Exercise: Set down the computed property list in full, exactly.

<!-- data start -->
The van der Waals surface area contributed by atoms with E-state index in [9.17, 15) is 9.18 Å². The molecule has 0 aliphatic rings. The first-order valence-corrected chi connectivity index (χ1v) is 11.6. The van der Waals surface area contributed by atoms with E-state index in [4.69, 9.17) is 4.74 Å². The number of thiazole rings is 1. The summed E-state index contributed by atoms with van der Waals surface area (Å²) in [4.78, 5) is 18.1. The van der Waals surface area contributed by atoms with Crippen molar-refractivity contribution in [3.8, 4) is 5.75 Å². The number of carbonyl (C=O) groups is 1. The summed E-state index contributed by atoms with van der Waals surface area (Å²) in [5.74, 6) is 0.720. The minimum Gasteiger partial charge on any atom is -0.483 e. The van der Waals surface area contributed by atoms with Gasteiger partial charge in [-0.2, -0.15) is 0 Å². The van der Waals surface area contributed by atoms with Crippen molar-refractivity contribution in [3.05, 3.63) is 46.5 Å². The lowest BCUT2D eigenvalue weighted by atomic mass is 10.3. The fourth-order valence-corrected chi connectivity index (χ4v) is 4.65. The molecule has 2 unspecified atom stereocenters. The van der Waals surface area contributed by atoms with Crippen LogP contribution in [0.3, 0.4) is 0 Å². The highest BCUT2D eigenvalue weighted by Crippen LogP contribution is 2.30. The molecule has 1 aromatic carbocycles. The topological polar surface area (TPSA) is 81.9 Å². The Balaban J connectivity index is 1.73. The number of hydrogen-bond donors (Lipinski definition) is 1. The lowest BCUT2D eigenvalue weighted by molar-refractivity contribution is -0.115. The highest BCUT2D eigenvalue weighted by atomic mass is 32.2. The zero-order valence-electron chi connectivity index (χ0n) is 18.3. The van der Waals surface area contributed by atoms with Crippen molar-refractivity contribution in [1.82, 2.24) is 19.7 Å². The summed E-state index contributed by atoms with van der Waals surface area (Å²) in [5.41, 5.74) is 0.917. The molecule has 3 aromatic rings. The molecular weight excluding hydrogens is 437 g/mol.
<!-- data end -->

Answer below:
The van der Waals surface area contributed by atoms with E-state index in [9.17, 15) is 9.18 Å². The molecule has 0 aliphatic rings. The first-order valence-corrected chi connectivity index (χ1v) is 11.6. The van der Waals surface area contributed by atoms with E-state index in [4.69, 9.17) is 4.74 Å². The number of thiazole rings is 1. The summed E-state index contributed by atoms with van der Waals surface area (Å²) in [4.78, 5) is 18.1. The van der Waals surface area contributed by atoms with Crippen molar-refractivity contribution in [3.8, 4) is 5.75 Å². The number of carbonyl (C=O) groups is 1. The summed E-state index contributed by atoms with van der Waals surface area (Å²) in [5.74, 6) is 0.720. The minimum Gasteiger partial charge on any atom is -0.483 e. The van der Waals surface area contributed by atoms with Gasteiger partial charge in [-0.2, -0.15) is 0 Å². The van der Waals surface area contributed by atoms with Crippen molar-refractivity contribution in [3.05, 3.63) is 46.5 Å². The lowest BCUT2D eigenvalue weighted by atomic mass is 10.3. The fourth-order valence-corrected chi connectivity index (χ4v) is 4.65. The molecule has 2 unspecified atom stereocenters. The van der Waals surface area contributed by atoms with Crippen LogP contribution in [0.3, 0.4) is 0 Å². The highest BCUT2D eigenvalue weighted by Crippen LogP contribution is 2.30. The molecule has 1 aromatic carbocycles. The topological polar surface area (TPSA) is 81.9 Å². The Balaban J connectivity index is 1.73. The number of hydrogen-bond donors (Lipinski definition) is 1. The lowest BCUT2D eigenvalue weighted by molar-refractivity contribution is -0.115. The highest BCUT2D eigenvalue weighted by atomic mass is 32.2. The zero-order valence-electron chi connectivity index (χ0n) is 18.3. The van der Waals surface area contributed by atoms with Crippen molar-refractivity contribution in [1.82, 2.24) is 19.7 Å². The summed E-state index contributed by atoms with van der Waals surface area (Å²) in [5.41, 5.74) is 0.917. The molecule has 3 aromatic rings. The molecular weight excluding hydrogens is 437 g/mol.